Two accomplished senior Ford executives have announced their plans to retire from the company and will be succeeded by longtime colleagues, while assignments for two Product Development and Engineering leaders are evolving with the company’s intense focus on connectivity and electrification.
Mark Ovenden, president of Ford’s International Markets Group, has elected to retire effective February 1st and will be followed in that role by Dianne Craig, who is presently the CEO of FordDirect, a digital marketing joint venture with Ford and Lincoln dealers.
Ovenden has spent the last 35 years with Ford in a variety of roles. Most recently, he helped establish and lead IMG, improving the company’s business in nearly 100 diverse markets, including Australia, India, the Middle East, South Africa, and Southeast Asia. Among previous assignments, Ovenden was president, Middle East, and Africa; vice president, Marketing, Sales and Service, Asia Pacific; led transformation of Ford’s joint-venture company in Russia; and was chairman and managing director of Ford of Britain.
As the head of FordDirect for the past two years, Craig helped transform the JV with best-in-class, digital go-to-market solutions for Ford and Lincoln dealers. She has a strong record of driving business results, customer satisfaction, and dealer relations. Craig, who has been with Ford since 1986, was also director, U.S. Sales, and president and CEO of Ford of Canada.
Gary Johnson, the company’s chief manufacturing and labor affairs officer, will also end his Ford career on February 1st. He will be succeeded by John Savona, who will drive worldwide manufacturing strategy, best practices and talent development, while continuing to lead North American manufacturing, as he does today.
Johnson started with Ford in 1986 as a paint-shop supervisor at the Ford Flat Rock Assembly Plant. He will retire as head of operations for every Ford assembly, stamping, and powertrain plant. Earlier, he led manufacturing in both the Asia Pacific and North America and oversaw the construction of 12 plants. This year, Johnson was pivotal to Ford’s “Project Apollo,” which produced personal protective and health-care equipment, and directed safe, effective resumption of global manufacturing in the midst of the coronavirus pandemic. The latter followed a Ford-developed playbook that was shared with and adopted by other companies.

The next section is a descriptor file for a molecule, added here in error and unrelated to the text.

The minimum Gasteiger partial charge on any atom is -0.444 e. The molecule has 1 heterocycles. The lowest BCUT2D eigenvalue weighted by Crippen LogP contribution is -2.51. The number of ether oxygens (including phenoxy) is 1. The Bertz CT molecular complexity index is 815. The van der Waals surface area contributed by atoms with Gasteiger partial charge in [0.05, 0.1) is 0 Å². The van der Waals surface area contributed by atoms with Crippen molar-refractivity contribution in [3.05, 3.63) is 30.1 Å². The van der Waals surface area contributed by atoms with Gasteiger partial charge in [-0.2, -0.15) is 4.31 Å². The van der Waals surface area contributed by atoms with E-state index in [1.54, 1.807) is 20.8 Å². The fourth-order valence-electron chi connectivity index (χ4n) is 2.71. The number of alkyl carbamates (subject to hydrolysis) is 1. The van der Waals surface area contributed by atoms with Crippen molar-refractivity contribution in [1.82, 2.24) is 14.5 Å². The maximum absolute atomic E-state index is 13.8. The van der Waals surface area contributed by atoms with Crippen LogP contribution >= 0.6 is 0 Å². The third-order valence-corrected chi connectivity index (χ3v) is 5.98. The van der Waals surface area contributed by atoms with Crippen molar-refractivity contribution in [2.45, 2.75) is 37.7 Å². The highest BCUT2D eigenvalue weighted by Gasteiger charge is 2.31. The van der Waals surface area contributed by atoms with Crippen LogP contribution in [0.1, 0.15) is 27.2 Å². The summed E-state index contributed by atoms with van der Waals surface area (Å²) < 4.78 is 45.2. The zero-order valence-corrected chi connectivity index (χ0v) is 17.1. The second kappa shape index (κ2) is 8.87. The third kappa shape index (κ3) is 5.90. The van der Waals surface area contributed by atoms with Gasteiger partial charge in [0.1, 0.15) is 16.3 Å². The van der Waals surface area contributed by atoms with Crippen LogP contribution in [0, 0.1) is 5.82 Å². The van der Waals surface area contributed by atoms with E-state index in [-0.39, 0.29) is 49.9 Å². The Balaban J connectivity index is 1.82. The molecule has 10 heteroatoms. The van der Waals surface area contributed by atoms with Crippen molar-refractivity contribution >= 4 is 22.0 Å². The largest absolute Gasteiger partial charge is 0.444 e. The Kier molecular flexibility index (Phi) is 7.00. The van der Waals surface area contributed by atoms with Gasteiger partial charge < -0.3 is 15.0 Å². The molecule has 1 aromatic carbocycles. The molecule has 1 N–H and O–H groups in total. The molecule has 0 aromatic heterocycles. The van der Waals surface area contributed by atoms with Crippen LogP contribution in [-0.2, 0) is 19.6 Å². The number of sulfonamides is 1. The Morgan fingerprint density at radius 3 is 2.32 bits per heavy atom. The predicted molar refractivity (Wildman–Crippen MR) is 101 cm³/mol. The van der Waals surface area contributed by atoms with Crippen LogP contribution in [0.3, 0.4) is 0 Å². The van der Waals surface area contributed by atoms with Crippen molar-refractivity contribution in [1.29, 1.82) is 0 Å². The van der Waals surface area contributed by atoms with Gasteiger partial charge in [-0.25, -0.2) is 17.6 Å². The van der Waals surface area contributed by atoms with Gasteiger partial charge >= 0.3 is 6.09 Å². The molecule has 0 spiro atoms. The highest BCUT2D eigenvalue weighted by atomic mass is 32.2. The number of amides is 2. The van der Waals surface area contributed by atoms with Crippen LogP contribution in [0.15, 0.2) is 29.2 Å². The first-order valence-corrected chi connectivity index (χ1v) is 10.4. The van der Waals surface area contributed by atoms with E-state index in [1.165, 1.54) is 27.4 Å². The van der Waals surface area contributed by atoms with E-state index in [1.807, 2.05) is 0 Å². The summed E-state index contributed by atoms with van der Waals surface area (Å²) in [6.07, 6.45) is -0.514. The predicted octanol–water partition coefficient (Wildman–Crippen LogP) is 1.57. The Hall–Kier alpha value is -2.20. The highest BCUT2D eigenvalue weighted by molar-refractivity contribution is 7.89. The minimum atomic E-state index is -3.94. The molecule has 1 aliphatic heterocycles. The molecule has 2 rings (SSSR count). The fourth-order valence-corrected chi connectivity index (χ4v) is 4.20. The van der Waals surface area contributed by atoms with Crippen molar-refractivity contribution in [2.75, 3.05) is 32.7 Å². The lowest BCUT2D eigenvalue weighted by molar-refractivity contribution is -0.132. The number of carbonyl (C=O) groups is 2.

Savona joined Ford Motor Company in 1989 as a security guard at the Ford Michigan Assembly Plant after serving three years in the U.S. Army. He subsequently took on a variety of supervisory and management roles with increasing responsibility, including in the manufacturing and quality organizations. Savona, who has led Ford’s North America manufacturing since 2018, is the executive champion for the Ford Veteran’s Network Group.
Starting January 1st, Dave Filipe will become vice president, Vehicle Hardware Modules, and Chuck Gray vice president, Vehicle Embedded Software and Controls. Both represent shifting responsibilities within the new Ford operating model that CEO Jim Farley introduced in October.
Craig will become a corporate officer and report to Lyle Watters, president, South America and IMG. Savona remains a corporate officer and will report to Lisa Drake, chief operating officer, North America. Filipe and Gray continue as officers of the company and reporting to Hau Thai-Tang, chief product platform, and operations officer.
New assignments for Gray and Filipe, both company veterans, are part of a restructuring within Ford’s Industrial Platform. They will support the company’s aggressive push to raise overall product quality and employ a new approach that will scale the innovate battery-electric vehicle platforms and deliver its first fully networked vehicles and services.